Double tops and double bottoms are reversal formations, signalling to chartists that a sustained trend may be about to reverse.
Double tops typically occur when two successive moves higher are sold into, creating two peaks on the chart. The low point between these two highs is known as the ‘neckline’, and the pattern culminates with a break through this level.
On this occasion you can see that the second top fails to break above the initial high. This indicates that the uptrend may have finished and a reversal is likely. If you’re going to trade using this pattern it’s sensible to enter your short trade below the neckline, when the pattern is fully formed (particularly as another pattern might be forming, such as a ‘triple top’ – see below).
The benefit of trading a pattern such as a double top is that it gives you a price target. In other words, you can project how far the price might fall after it breaks through the neckline. The drop is often likely to be equal to the distance from the neckline to the highest peak, as shown in blue on the chart above.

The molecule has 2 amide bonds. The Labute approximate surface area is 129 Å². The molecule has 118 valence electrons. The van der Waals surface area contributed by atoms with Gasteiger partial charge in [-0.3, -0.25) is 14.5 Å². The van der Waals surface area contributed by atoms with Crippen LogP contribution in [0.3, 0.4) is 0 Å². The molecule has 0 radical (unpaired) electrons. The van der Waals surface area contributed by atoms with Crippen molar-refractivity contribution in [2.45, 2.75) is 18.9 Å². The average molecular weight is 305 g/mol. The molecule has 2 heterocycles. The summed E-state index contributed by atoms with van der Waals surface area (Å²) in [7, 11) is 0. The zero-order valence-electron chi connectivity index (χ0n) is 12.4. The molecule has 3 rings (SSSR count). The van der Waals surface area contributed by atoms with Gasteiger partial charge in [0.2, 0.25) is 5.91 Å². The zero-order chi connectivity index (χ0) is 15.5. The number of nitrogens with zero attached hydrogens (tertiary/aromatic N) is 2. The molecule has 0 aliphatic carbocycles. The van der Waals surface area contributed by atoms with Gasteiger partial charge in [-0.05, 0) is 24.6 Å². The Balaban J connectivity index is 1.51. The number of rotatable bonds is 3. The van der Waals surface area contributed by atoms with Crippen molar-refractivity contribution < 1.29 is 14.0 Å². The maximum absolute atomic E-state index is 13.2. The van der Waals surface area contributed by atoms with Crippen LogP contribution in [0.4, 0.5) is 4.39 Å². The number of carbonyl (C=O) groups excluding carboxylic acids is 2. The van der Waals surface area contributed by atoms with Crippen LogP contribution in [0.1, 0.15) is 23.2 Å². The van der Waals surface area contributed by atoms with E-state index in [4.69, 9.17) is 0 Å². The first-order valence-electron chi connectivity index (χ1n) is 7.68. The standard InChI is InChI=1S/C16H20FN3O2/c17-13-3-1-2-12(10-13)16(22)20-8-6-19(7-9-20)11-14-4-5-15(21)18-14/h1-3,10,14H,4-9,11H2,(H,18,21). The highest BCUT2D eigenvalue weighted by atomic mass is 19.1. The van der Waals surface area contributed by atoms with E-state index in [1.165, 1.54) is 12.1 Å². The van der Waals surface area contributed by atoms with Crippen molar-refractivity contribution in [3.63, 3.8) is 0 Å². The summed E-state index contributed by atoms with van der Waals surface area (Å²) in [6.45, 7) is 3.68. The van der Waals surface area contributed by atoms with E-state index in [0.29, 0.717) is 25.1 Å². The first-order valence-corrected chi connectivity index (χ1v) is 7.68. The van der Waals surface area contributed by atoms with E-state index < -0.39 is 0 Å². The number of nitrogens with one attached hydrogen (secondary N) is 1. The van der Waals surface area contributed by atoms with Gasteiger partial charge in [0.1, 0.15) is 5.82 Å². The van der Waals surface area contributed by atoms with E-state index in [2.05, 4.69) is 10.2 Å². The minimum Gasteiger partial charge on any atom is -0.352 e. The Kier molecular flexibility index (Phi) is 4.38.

Double bottoms work the same way as double tops but in the opposite direction, indicating a bullish trend reversal after a sustained downtrend.
Triple tops and bottoms
The same as double tops and bottoms, except the market hits the support or resistance level three times before reversing.
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